100-Character Breakdown: A poignant portal fantasy that explores differences with elegant prose and carefully drawn characters.
Publisher: Tor (April 2016)
Seanan McGuire’s Every Heart a Doorway is the kind of novella a reader wishes was a novel — not a word is wasted, but the reader will certainly yearn to spent more time in this well-built world. This portal fantasy is set at Eleanor West’s Home for Wayward Children. The children’s parents think the home will help them forget about their delusions and fix their broken minds. But the home is meant to do no such thing. Eleanor is helping children who have had an experience like her own. All of the children one day found a door to another world, magical lands where they felt they belonged, but all of them, one way or another, ended up back home. Some of these worlds are based in Nonsense, some in Logic, some hard to define. Nancy, who has only recently returned from the Halls of the Dead, is the newest student at the home. Shortly after her arrival, tragedy hits. Nancy and her new friends are determined to find the source.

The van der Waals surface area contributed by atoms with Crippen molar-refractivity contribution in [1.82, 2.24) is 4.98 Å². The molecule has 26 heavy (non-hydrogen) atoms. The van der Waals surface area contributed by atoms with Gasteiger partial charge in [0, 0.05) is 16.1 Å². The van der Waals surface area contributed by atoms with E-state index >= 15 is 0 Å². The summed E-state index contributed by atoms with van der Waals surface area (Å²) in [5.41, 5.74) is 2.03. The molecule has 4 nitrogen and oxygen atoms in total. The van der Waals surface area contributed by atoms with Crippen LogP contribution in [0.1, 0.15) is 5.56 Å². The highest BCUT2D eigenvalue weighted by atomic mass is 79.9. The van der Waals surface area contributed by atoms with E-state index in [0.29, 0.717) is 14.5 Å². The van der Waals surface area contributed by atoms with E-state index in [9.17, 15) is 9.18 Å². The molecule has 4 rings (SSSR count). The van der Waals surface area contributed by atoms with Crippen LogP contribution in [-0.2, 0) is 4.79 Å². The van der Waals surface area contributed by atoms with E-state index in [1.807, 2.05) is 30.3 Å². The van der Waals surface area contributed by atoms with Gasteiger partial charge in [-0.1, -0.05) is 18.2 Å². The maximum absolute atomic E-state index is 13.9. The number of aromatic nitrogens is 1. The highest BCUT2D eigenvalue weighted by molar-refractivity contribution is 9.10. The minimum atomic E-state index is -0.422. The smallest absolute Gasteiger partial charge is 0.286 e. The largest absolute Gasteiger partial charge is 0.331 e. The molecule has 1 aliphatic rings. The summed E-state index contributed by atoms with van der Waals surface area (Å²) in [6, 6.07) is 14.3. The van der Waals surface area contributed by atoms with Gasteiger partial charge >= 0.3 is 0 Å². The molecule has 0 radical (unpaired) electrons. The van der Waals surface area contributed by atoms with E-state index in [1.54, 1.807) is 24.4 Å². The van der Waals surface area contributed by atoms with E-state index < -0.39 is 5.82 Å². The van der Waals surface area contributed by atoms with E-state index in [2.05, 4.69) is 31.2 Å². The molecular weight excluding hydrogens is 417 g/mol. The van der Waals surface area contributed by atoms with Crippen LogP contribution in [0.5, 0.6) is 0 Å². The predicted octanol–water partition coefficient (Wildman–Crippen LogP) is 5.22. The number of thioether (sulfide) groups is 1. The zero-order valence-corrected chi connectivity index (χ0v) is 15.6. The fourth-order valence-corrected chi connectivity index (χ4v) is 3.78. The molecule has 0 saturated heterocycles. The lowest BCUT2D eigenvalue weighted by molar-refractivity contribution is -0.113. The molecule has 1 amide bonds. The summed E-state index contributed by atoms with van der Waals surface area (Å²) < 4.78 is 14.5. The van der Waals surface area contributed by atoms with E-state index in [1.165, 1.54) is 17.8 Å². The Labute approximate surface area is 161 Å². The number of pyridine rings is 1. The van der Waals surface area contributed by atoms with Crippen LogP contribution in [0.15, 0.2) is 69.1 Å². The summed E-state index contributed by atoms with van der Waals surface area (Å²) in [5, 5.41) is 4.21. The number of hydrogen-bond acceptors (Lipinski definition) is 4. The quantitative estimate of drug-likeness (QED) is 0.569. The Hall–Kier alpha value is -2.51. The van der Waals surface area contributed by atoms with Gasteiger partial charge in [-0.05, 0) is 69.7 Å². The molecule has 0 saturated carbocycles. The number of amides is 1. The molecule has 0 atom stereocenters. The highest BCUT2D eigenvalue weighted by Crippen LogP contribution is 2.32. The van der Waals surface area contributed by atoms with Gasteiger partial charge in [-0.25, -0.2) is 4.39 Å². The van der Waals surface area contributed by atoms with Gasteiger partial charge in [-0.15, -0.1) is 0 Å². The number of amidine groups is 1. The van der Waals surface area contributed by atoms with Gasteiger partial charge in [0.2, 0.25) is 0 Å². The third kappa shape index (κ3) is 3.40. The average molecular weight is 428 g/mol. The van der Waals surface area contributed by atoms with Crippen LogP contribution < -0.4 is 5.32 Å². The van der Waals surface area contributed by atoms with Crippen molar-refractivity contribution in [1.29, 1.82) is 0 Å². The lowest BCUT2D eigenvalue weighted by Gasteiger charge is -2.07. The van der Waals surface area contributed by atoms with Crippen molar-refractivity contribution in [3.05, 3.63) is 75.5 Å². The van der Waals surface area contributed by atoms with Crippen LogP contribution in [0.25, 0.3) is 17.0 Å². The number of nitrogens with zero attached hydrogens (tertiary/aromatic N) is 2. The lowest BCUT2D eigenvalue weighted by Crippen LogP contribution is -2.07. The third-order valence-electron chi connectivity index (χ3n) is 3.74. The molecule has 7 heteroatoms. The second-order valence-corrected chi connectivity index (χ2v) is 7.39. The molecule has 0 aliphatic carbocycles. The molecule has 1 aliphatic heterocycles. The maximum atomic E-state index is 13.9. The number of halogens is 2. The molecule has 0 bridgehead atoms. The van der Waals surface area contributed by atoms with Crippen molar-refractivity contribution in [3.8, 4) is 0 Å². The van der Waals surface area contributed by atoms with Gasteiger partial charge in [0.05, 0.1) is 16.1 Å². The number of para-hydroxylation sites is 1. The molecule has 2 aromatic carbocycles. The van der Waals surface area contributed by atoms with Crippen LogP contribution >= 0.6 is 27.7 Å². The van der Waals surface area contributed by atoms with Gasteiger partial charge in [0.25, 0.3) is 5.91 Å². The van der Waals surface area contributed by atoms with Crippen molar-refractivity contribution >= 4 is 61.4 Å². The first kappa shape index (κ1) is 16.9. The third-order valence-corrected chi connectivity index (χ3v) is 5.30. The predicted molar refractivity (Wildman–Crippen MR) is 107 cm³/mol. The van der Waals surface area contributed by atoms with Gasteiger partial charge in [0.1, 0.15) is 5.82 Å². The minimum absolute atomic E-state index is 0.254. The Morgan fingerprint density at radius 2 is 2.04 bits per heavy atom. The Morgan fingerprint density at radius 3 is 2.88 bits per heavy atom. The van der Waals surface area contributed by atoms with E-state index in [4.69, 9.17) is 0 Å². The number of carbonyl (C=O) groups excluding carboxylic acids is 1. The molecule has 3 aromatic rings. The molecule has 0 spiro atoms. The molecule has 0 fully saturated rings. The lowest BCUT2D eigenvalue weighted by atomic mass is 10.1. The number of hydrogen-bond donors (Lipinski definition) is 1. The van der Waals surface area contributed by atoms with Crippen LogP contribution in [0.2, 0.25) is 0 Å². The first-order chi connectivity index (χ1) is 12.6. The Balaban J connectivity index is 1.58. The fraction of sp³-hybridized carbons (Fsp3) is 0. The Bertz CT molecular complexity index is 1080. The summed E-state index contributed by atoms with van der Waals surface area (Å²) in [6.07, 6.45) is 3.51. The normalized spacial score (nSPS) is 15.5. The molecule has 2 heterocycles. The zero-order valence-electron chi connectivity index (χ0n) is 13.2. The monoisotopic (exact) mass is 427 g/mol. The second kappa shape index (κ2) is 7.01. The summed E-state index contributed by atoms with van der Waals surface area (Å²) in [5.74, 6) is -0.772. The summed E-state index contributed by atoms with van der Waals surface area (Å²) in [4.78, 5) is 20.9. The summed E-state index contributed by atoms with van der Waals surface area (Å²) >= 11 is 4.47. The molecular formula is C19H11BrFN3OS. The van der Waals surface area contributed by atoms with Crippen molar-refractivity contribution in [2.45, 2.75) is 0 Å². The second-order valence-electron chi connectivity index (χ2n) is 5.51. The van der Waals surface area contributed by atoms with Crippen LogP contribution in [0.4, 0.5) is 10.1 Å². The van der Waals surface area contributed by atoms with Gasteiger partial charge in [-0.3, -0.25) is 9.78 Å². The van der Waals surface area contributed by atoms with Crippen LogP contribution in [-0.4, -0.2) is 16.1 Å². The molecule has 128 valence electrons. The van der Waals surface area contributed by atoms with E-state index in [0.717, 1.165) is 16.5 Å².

This novella is altogether whimsical, original, and full of heart. Though it uses some common tropes, it isn’t afraid to hint at them; for example, McGuire weaves in a reference to The Chronicles of Narnia. The mixture of dark humor and horror makes this portal fantasy exciting and enhances its originality. And while the characters’ hunt for the culprit behind the tragedy isn’t quite captivating — and the reveal isn’t too surprising — this does nothing to diminish the well-crafted story. The cast of characters is diverse and full of depth. McGuire carefully constructs the worlds each of the teens has experienced, and these worlds are intrinsic parts of their characters. The book beautifully represents what it’s like to be different and out of place, whether it is exploring Nancy’s asexuality, another student’s gender dysphoria, or simply how the teens’ experiences have forged the specifics of their personalities. The coupling of McGuire’s elegant prose and her carefully drawn characters results in a poignant and satisfying novella.